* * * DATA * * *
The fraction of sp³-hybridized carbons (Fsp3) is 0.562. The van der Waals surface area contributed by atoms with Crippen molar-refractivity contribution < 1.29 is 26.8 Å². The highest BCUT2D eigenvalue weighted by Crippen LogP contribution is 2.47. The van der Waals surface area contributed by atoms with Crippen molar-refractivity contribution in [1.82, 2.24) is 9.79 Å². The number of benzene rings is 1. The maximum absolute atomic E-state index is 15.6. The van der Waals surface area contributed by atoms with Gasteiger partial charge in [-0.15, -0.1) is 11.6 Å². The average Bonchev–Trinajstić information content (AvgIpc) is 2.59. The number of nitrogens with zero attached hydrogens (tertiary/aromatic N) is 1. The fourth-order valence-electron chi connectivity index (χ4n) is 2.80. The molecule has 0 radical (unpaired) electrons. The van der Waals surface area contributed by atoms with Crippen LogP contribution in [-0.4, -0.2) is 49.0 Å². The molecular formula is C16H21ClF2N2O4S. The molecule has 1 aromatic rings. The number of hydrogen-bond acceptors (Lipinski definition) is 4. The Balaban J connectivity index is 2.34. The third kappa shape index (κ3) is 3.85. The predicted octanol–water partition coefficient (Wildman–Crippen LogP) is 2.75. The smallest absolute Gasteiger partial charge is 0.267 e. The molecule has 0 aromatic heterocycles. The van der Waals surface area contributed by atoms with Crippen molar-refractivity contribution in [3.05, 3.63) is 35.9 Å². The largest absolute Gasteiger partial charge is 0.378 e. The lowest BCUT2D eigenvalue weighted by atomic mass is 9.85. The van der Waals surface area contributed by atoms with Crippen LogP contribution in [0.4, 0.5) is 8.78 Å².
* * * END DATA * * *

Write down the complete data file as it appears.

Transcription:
The fraction of sp³-hybridized carbons (Fsp3) is 0.562. The van der Waals surface area contributed by atoms with Crippen molar-refractivity contribution < 1.29 is 26.8 Å². The highest BCUT2D eigenvalue weighted by Crippen LogP contribution is 2.47. The van der Waals surface area contributed by atoms with Crippen molar-refractivity contribution in [1.82, 2.24) is 9.79 Å². The number of benzene rings is 1. The maximum absolute atomic E-state index is 15.6. The van der Waals surface area contributed by atoms with Gasteiger partial charge in [-0.15, -0.1) is 11.6 Å². The average Bonchev–Trinajstić information content (AvgIpc) is 2.59. The number of nitrogens with zero attached hydrogens (tertiary/aromatic N) is 1. The fourth-order valence-electron chi connectivity index (χ4n) is 2.80. The molecule has 0 radical (unpaired) electrons. The van der Waals surface area contributed by atoms with Crippen LogP contribution in [-0.4, -0.2) is 49.0 Å². The molecular formula is C16H21ClF2N2O4S. The molecule has 1 aromatic rings. The number of hydrogen-bond acceptors (Lipinski definition) is 4. The Balaban J connectivity index is 2.34. The third kappa shape index (κ3) is 3.85. The predicted octanol–water partition coefficient (Wildman–Crippen LogP) is 2.75. The smallest absolute Gasteiger partial charge is 0.267 e. The molecule has 0 aromatic heterocycles. The van der Waals surface area contributed by atoms with Crippen molar-refractivity contribution in [3.05, 3.63) is 35.9 Å². The largest absolute Gasteiger partial charge is 0.378 e. The lowest BCUT2D eigenvalue weighted by atomic mass is 9.85. The van der Waals surface area contributed by atoms with Crippen LogP contribution in [0.4, 0.5) is 8.78 Å².